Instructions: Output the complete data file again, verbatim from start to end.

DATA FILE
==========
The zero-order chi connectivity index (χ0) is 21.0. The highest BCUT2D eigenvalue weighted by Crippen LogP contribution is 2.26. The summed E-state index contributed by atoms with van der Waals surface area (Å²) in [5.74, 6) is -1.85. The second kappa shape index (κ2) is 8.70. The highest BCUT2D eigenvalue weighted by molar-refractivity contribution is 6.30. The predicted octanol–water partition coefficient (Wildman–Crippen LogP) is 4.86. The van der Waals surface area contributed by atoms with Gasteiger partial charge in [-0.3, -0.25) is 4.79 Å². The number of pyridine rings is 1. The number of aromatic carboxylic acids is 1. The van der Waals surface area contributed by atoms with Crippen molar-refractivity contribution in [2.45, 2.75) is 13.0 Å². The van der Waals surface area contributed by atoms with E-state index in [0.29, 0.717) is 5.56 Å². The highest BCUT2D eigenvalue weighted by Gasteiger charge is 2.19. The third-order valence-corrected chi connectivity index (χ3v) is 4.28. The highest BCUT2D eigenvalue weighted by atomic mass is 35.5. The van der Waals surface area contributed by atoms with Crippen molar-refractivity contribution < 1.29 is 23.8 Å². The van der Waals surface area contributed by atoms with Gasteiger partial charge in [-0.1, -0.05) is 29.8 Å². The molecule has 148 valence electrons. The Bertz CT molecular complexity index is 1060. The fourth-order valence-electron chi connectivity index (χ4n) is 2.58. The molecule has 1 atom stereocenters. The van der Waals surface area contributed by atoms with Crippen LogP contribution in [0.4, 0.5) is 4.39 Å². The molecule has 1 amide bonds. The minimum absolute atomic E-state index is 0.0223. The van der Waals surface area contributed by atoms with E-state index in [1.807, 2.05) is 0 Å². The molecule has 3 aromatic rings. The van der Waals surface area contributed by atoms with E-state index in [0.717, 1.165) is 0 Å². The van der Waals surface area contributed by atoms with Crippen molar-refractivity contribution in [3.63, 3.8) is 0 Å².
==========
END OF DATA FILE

The zero-order chi connectivity index (χ0) is 21.0. The highest BCUT2D eigenvalue weighted by Crippen LogP contribution is 2.26. The summed E-state index contributed by atoms with van der Waals surface area (Å²) in [5.74, 6) is -1.85. The second kappa shape index (κ2) is 8.70. The highest BCUT2D eigenvalue weighted by molar-refractivity contribution is 6.30. The predicted octanol–water partition coefficient (Wildman–Crippen LogP) is 4.86. The van der Waals surface area contributed by atoms with Gasteiger partial charge in [-0.3, -0.25) is 4.79 Å². The number of pyridine rings is 1. The number of aromatic carboxylic acids is 1. The van der Waals surface area contributed by atoms with Crippen molar-refractivity contribution in [2.45, 2.75) is 13.0 Å². The van der Waals surface area contributed by atoms with E-state index in [0.29, 0.717) is 5.56 Å². The highest BCUT2D eigenvalue weighted by Gasteiger charge is 2.19. The third-order valence-corrected chi connectivity index (χ3v) is 4.28. The highest BCUT2D eigenvalue weighted by atomic mass is 35.5. The van der Waals surface area contributed by atoms with Crippen molar-refractivity contribution < 1.29 is 23.8 Å². The van der Waals surface area contributed by atoms with Gasteiger partial charge in [-0.1, -0.05) is 29.8 Å². The molecule has 148 valence electrons. The Bertz CT molecular complexity index is 1060. The fourth-order valence-electron chi connectivity index (χ4n) is 2.58. The molecule has 1 atom stereocenters. The van der Waals surface area contributed by atoms with Crippen LogP contribution in [0.4, 0.5) is 4.39 Å². The molecule has 1 amide bonds. The minimum absolute atomic E-state index is 0.0223. The van der Waals surface area contributed by atoms with E-state index in [1.807, 2.05) is 0 Å². The molecule has 3 aromatic rings. The van der Waals surface area contributed by atoms with E-state index in [0.717, 1.165) is 0 Å². The van der Waals surface area contributed by atoms with Crippen molar-refractivity contribution in [3.63, 3.8) is 0 Å².